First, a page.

I love this movie. I just love it to bits. I love it as much as I love The Brave Little Toaster. So of course, I had to write something.
So here's a short little drabble. I guess you could call it bitter-sweet. It's the scene that really screamed out at me, along with the scene almost right after. It's probably because it signifies one of the many subtle and poignant lessons in the movie - letting go of the past.
They finally made it. After days of pulling, Carl had finally moved their house right next to the falls. Just in time. The house sank to the ground, the thousands of balloons unable to hold its weight anymore.
Granted, it hadn't turned out as he expected. Their house had been rather messed up during the long trip, but Carl could easily fix that. He could probably find other picture frames somewhere, and some glue for the plates. He could eventually make the house the same as always. Then, somehow, he'd get that kid home.
Carl pushed the chairs upright and straightened them just right before settling himself in his. He still didn't feel all that great, and being sad just made him sadder. After realizing their dream and keeping his promise, he had no right to feel sad. Ellie would feel disappointed.
The old man picked up Ellie's old book. He fingered the worn cover, and overcome with nostalgia as he always felt with this book, he smiled faintly. It had always seemed to him that his childhood held the best memories.
The yellowed pages felt fragile in his hands as he carefully set back the old picture of the falls; it was a reality now. And for memory's sake, he slowly flipped through Ellie's book. The lovely young girl of his childhood smiled up at him in various pictures in between many clippings of their idol. For a moment, Carl allowed himself to forget all about the past few moments, imagining Ellie's excited voice pointing out everything in the book, imagining all the problems away, imagining that he was young again, that they were still eager, energetic fans of The Great Charles Muntz. "And that's when I almost got lost in the forest lookin' fer that lost canary…on that fishin' trip with my…and then I found the…and that's when Muntz…and then Muntz…and he came back with that golden…Muntz, the greatest explorer…the coolest…can't believe all those mean people accusin' him…"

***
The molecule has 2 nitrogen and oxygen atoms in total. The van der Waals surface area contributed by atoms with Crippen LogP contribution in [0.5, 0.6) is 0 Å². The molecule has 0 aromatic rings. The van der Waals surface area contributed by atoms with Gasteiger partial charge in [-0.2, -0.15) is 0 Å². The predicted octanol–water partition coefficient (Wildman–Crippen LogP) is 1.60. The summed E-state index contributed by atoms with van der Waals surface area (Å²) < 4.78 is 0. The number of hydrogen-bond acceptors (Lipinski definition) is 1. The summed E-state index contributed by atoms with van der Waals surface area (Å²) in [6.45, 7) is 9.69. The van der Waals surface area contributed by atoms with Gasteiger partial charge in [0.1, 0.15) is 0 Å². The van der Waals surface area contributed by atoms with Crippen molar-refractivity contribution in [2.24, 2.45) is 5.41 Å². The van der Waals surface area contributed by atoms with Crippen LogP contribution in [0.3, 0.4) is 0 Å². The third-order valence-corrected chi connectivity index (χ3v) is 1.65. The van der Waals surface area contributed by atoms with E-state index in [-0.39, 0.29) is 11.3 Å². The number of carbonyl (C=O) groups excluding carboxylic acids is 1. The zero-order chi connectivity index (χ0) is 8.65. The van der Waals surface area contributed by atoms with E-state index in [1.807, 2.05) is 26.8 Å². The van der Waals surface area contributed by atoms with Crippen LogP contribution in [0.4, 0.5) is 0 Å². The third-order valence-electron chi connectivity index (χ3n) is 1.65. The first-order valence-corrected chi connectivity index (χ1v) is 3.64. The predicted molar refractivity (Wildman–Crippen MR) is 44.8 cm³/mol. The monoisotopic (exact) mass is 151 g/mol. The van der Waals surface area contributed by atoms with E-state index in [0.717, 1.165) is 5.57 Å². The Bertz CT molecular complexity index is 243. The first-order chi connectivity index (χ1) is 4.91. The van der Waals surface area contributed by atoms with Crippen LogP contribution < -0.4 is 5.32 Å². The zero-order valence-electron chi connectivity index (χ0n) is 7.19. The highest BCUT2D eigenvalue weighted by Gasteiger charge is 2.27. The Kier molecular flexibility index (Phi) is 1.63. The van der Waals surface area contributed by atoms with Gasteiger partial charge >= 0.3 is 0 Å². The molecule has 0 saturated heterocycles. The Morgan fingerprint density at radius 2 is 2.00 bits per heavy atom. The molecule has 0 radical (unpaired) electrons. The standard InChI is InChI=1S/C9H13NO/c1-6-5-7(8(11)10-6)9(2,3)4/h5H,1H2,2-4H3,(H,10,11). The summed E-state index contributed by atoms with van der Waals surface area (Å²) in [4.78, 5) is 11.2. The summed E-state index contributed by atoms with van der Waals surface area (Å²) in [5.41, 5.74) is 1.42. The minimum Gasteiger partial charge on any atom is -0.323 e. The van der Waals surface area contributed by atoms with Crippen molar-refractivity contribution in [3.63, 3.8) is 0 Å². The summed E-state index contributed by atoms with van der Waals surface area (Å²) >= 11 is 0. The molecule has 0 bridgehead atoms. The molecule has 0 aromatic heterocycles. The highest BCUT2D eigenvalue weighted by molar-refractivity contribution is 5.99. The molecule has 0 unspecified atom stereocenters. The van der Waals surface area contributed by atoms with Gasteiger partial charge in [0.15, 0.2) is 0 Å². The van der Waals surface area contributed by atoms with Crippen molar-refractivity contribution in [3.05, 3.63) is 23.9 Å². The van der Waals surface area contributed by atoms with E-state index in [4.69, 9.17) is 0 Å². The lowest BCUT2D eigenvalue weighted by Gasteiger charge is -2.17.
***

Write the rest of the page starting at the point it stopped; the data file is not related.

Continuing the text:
Ellie's voice stopped when Carl finally turned to the 'Stuff I'm Gonna Do' page. The end of the book. Nothing beyond that point.
The old man stared at that page from behind his thick glasses for a long while, still immersed in wistfully happy memories. During his long life, he had had many wishes and regrets; he had always wished he could have heard Ellie's excited voice predicting her future life on Paradise Falls.
Reminiscing time over. He should start working to make the house good as new again. Carl moved to close the book, but something odd caught his eye. On the next page, there was…something.
Ellie's book didn't end. There was their wedding picture. And Ellie's voice came back, a little older…
"And that was our marriage, remember, Carl? We danced the whole night, and they played our song…and we painted our house…you got paint all over your hair…remember? And this was our picnic on that hill…and remember that movie we watched? Remember, Carl, remember?"
With every turned page, Carl felt an enormous weight lifted off his shoulders. Without realizing it, he was sitting straighter, his smile growing exponentially as time went by.
Too soon, it was the end of their book, but he wasn't disappointed. He felt much better than before, as great as if he were twenty. Carl ran his hand gently over the last words. "Thanks for the adventure! Now go find a new one!"
Of course. He wasn't a failure. He had never been a failure. Ellie had found her Paradise Falls long ago…
It was time to move on.